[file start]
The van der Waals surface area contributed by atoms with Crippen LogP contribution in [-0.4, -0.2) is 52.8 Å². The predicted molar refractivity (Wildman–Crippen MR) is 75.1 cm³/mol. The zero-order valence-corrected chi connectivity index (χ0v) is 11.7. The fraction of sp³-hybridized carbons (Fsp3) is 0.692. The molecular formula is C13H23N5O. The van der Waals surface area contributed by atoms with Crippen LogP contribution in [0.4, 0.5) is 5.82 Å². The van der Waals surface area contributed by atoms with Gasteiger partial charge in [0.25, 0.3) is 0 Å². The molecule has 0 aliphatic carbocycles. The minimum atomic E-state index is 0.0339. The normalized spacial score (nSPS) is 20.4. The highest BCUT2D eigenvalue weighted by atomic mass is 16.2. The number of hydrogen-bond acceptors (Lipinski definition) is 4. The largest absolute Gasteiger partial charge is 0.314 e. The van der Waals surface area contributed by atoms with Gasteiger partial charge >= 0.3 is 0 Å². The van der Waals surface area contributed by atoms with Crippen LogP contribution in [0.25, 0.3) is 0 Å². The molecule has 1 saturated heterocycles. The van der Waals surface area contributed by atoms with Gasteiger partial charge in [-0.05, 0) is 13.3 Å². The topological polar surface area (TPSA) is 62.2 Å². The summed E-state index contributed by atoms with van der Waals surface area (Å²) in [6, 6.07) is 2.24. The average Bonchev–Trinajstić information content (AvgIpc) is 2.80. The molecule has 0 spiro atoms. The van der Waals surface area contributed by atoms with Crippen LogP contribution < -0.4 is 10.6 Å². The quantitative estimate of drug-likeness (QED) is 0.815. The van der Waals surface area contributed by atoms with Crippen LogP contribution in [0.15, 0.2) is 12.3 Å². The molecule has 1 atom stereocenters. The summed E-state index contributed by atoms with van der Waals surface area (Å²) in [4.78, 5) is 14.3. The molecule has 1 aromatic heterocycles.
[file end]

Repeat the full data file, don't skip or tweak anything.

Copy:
The van der Waals surface area contributed by atoms with Crippen LogP contribution in [-0.4, -0.2) is 52.8 Å². The predicted molar refractivity (Wildman–Crippen MR) is 75.1 cm³/mol. The zero-order valence-corrected chi connectivity index (χ0v) is 11.7. The fraction of sp³-hybridized carbons (Fsp3) is 0.692. The molecular formula is C13H23N5O. The van der Waals surface area contributed by atoms with Crippen LogP contribution in [0.4, 0.5) is 5.82 Å². The van der Waals surface area contributed by atoms with Gasteiger partial charge in [0.25, 0.3) is 0 Å². The molecule has 0 aliphatic carbocycles. The minimum atomic E-state index is 0.0339. The normalized spacial score (nSPS) is 20.4. The highest BCUT2D eigenvalue weighted by atomic mass is 16.2. The number of hydrogen-bond acceptors (Lipinski definition) is 4. The largest absolute Gasteiger partial charge is 0.314 e. The van der Waals surface area contributed by atoms with Gasteiger partial charge >= 0.3 is 0 Å². The van der Waals surface area contributed by atoms with Crippen LogP contribution in [0.25, 0.3) is 0 Å². The molecule has 1 saturated heterocycles. The van der Waals surface area contributed by atoms with Gasteiger partial charge in [-0.05, 0) is 13.3 Å². The topological polar surface area (TPSA) is 62.2 Å². The summed E-state index contributed by atoms with van der Waals surface area (Å²) in [6, 6.07) is 2.24. The average Bonchev–Trinajstić information content (AvgIpc) is 2.80. The molecule has 0 spiro atoms. The van der Waals surface area contributed by atoms with Crippen LogP contribution < -0.4 is 10.6 Å². The quantitative estimate of drug-likeness (QED) is 0.815. The van der Waals surface area contributed by atoms with Crippen LogP contribution in [0.15, 0.2) is 12.3 Å². The molecule has 1 atom stereocenters. The summed E-state index contributed by atoms with van der Waals surface area (Å²) in [4.78, 5) is 14.3. The molecule has 1 aromatic heterocycles.